Optical signal multiplexing techniques have proven to be powerful for upgrading the fibre network capacity without having to resort to (expensive) new fibre plant installation. Next to providing a sheer capacity increase, optical signal multiplexing also opens the way to optical signal routing for flexible allocation of the access network resources to the end users, to meet e.g. fluctuating capacity demands. As an attractive optical signal routing technique, wavelength routing will be considered. Depending on the preferred topology of the fibre network, optical crossconnect nodes or add/drop/continue nodes will be investigated, supporting various signal distribution modes (uni-cast, multi-cast, broadcast) as required by the services to be provisioned. Ethernet-based signals up to 10 GbE need to be transported; also radio-over-fibre signals for dynamic allocation of wireless capacity (such as WLAN IEEE802.11g and beyond). Wavelength routing has proven its potential in core and metropolitan networks, but significant cost reductions both in technology and in network concepts have to be achieved for an economic roll-out potential in access. Moreover, also inside large buildings such as company offices dynamic network reconfiguration is of interest to meet the frequent office reallocations.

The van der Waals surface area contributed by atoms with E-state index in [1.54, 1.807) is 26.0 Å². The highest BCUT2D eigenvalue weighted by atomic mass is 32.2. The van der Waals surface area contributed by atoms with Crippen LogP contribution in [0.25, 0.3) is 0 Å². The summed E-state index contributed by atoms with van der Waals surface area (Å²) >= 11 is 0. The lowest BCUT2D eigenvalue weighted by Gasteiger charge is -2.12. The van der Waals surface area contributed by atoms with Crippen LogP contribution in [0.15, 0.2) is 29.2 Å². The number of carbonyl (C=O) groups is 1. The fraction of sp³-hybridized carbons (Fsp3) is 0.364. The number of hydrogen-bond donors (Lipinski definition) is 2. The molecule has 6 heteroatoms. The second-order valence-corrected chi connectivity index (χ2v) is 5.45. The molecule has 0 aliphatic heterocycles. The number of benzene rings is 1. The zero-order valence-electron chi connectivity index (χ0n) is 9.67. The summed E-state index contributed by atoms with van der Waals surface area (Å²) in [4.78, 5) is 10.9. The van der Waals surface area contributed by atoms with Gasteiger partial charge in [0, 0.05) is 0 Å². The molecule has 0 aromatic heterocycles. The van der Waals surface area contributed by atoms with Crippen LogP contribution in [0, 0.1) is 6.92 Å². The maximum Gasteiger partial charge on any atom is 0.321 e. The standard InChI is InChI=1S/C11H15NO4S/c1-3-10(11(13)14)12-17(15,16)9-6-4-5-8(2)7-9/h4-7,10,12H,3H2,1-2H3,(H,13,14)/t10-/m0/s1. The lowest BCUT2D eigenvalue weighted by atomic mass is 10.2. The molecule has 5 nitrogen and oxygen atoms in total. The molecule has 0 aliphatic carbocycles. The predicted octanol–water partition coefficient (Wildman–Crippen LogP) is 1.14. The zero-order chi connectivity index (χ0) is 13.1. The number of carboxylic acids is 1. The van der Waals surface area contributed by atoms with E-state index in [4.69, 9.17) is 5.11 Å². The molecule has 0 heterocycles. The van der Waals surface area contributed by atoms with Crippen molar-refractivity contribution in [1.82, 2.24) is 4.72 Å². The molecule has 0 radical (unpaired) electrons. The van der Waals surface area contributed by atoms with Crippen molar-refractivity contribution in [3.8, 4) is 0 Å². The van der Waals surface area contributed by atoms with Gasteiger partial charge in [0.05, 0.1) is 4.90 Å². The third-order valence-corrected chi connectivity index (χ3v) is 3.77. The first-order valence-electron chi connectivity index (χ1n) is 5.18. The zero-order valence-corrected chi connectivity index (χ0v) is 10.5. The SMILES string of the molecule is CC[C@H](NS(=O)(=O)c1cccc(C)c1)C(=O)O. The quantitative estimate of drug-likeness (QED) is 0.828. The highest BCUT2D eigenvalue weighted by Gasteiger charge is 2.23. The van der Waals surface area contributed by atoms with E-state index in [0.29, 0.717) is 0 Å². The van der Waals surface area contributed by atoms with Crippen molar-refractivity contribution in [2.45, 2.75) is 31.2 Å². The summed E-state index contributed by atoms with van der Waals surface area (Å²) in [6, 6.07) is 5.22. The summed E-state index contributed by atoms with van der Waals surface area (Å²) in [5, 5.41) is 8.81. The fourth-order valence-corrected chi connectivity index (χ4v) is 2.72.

The match of high capacity together with routing intelligence and upgradability can be achieved with optical fibre communication techniques, in particular with the dynamic optical routing techniques as proposed in this project. Using these techniques, the aggregate capacity available from the local exchange can be partitioned flexibly among network areas in such a way that their traffic demands are adequately met. Key project items are a well-designed efficient fibre access network infrastructure, as well as cost-efficient optical devices, in particular at the user end. The latter requires advanced optical integrated circuits and materials.